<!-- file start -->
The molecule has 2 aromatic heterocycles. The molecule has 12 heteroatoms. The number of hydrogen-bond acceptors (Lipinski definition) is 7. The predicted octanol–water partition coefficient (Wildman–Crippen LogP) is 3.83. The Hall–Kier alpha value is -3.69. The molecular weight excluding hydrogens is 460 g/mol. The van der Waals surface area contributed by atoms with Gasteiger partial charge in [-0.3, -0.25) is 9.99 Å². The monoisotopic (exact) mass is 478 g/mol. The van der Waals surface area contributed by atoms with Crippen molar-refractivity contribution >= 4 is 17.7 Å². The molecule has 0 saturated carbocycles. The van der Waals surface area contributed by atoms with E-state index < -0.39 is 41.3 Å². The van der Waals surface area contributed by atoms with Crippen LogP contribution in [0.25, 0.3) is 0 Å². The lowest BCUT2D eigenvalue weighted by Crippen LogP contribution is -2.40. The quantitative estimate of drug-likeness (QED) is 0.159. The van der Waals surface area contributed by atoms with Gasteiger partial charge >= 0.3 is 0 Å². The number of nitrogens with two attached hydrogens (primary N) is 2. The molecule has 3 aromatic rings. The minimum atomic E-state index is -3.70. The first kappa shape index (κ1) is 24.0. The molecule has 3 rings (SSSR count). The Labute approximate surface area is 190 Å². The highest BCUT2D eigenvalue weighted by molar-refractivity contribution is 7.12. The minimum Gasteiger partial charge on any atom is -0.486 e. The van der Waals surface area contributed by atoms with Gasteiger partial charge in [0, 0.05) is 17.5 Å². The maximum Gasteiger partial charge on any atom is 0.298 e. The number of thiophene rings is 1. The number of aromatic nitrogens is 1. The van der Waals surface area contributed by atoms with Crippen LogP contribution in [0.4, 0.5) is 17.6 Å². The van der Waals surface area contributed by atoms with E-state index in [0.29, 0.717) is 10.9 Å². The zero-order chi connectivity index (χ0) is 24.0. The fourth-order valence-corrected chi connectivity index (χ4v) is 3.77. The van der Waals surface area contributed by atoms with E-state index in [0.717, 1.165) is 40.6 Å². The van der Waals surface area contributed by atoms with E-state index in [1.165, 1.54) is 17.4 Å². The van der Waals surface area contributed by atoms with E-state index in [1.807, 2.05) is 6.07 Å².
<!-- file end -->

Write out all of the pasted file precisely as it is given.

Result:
The molecule has 2 aromatic heterocycles. The molecule has 12 heteroatoms. The number of hydrogen-bond acceptors (Lipinski definition) is 7. The predicted octanol–water partition coefficient (Wildman–Crippen LogP) is 3.83. The Hall–Kier alpha value is -3.69. The molecular weight excluding hydrogens is 460 g/mol. The van der Waals surface area contributed by atoms with Gasteiger partial charge in [-0.3, -0.25) is 9.99 Å². The monoisotopic (exact) mass is 478 g/mol. The van der Waals surface area contributed by atoms with Crippen molar-refractivity contribution >= 4 is 17.7 Å². The molecule has 0 saturated carbocycles. The van der Waals surface area contributed by atoms with E-state index < -0.39 is 41.3 Å². The van der Waals surface area contributed by atoms with Crippen LogP contribution in [0.25, 0.3) is 0 Å². The lowest BCUT2D eigenvalue weighted by Crippen LogP contribution is -2.40. The quantitative estimate of drug-likeness (QED) is 0.159. The van der Waals surface area contributed by atoms with Gasteiger partial charge >= 0.3 is 0 Å². The number of nitrogens with two attached hydrogens (primary N) is 2. The molecule has 3 aromatic rings. The minimum atomic E-state index is -3.70. The first kappa shape index (κ1) is 24.0. The molecule has 3 rings (SSSR count). The Labute approximate surface area is 190 Å². The highest BCUT2D eigenvalue weighted by molar-refractivity contribution is 7.12. The minimum Gasteiger partial charge on any atom is -0.486 e. The van der Waals surface area contributed by atoms with Gasteiger partial charge in [0, 0.05) is 17.5 Å². The maximum Gasteiger partial charge on any atom is 0.298 e. The number of thiophene rings is 1. The number of aromatic nitrogens is 1. The van der Waals surface area contributed by atoms with Crippen LogP contribution in [0.4, 0.5) is 17.6 Å². The van der Waals surface area contributed by atoms with E-state index in [0.29, 0.717) is 10.9 Å². The zero-order chi connectivity index (χ0) is 24.0. The fourth-order valence-corrected chi connectivity index (χ4v) is 3.77. The van der Waals surface area contributed by atoms with E-state index in [0.717, 1.165) is 40.6 Å². The van der Waals surface area contributed by atoms with E-state index in [1.165, 1.54) is 17.4 Å². The van der Waals surface area contributed by atoms with E-state index in [1.807, 2.05) is 6.07 Å².